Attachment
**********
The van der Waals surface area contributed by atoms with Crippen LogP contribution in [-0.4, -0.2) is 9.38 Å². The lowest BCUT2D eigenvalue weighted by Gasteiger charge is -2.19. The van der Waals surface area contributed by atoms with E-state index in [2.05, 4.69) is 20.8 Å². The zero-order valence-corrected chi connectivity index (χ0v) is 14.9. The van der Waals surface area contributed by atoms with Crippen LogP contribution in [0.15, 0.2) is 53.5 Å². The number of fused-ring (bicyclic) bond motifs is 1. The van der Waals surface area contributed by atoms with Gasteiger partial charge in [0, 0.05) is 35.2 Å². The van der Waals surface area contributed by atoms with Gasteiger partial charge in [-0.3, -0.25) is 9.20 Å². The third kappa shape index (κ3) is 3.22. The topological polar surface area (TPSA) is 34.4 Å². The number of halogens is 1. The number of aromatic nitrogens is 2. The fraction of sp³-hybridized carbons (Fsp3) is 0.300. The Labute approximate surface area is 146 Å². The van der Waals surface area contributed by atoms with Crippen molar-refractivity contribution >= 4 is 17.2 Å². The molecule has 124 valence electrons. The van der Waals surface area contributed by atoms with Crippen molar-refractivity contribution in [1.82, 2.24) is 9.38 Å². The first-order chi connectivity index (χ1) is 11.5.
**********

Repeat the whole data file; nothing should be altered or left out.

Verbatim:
The van der Waals surface area contributed by atoms with Crippen LogP contribution in [-0.4, -0.2) is 9.38 Å². The lowest BCUT2D eigenvalue weighted by Gasteiger charge is -2.19. The van der Waals surface area contributed by atoms with E-state index in [2.05, 4.69) is 20.8 Å². The zero-order valence-corrected chi connectivity index (χ0v) is 14.9. The van der Waals surface area contributed by atoms with Crippen LogP contribution in [0.15, 0.2) is 53.5 Å². The number of fused-ring (bicyclic) bond motifs is 1. The van der Waals surface area contributed by atoms with Gasteiger partial charge in [0, 0.05) is 35.2 Å². The van der Waals surface area contributed by atoms with Gasteiger partial charge in [-0.3, -0.25) is 9.20 Å². The third kappa shape index (κ3) is 3.22. The topological polar surface area (TPSA) is 34.4 Å². The number of halogens is 1. The number of aromatic nitrogens is 2. The fraction of sp³-hybridized carbons (Fsp3) is 0.300. The Labute approximate surface area is 146 Å². The van der Waals surface area contributed by atoms with Crippen molar-refractivity contribution >= 4 is 17.2 Å². The molecule has 124 valence electrons. The van der Waals surface area contributed by atoms with Crippen molar-refractivity contribution in [1.82, 2.24) is 9.38 Å². The first-order chi connectivity index (χ1) is 11.5.